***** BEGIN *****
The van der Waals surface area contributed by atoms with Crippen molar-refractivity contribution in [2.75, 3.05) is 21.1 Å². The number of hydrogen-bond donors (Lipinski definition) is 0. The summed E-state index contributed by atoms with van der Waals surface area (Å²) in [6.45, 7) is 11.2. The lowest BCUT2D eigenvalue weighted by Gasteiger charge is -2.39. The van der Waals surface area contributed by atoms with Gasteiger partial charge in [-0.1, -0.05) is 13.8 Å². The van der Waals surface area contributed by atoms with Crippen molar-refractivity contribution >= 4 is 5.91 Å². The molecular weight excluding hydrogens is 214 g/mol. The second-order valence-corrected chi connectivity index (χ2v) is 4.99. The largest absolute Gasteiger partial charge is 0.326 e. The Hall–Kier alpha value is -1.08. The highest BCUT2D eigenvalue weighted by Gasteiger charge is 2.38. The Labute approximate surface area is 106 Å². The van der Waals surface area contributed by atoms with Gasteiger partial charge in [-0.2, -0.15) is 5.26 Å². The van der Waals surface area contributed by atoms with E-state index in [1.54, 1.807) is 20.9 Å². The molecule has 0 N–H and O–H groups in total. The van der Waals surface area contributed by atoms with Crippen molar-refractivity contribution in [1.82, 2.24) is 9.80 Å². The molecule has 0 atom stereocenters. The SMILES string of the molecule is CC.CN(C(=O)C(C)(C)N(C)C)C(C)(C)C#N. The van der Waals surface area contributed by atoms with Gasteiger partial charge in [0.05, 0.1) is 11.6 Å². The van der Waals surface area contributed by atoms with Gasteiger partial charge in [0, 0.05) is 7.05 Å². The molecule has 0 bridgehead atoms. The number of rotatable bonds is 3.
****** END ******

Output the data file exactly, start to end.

The van der Waals surface area contributed by atoms with Crippen molar-refractivity contribution in [2.75, 3.05) is 21.1 Å². The number of hydrogen-bond donors (Lipinski definition) is 0. The summed E-state index contributed by atoms with van der Waals surface area (Å²) in [6.45, 7) is 11.2. The lowest BCUT2D eigenvalue weighted by Gasteiger charge is -2.39. The van der Waals surface area contributed by atoms with Gasteiger partial charge in [-0.1, -0.05) is 13.8 Å². The van der Waals surface area contributed by atoms with Crippen molar-refractivity contribution >= 4 is 5.91 Å². The molecular weight excluding hydrogens is 214 g/mol. The second-order valence-corrected chi connectivity index (χ2v) is 4.99. The largest absolute Gasteiger partial charge is 0.326 e. The Hall–Kier alpha value is -1.08. The highest BCUT2D eigenvalue weighted by Gasteiger charge is 2.38. The Labute approximate surface area is 106 Å². The van der Waals surface area contributed by atoms with Gasteiger partial charge in [-0.2, -0.15) is 5.26 Å². The van der Waals surface area contributed by atoms with E-state index in [1.54, 1.807) is 20.9 Å². The molecule has 0 N–H and O–H groups in total. The van der Waals surface area contributed by atoms with Crippen molar-refractivity contribution in [1.82, 2.24) is 9.80 Å². The molecule has 0 atom stereocenters. The SMILES string of the molecule is CC.CN(C(=O)C(C)(C)N(C)C)C(C)(C)C#N. The van der Waals surface area contributed by atoms with Gasteiger partial charge in [0.05, 0.1) is 11.6 Å². The van der Waals surface area contributed by atoms with Gasteiger partial charge in [0, 0.05) is 7.05 Å². The molecule has 0 bridgehead atoms. The number of rotatable bonds is 3.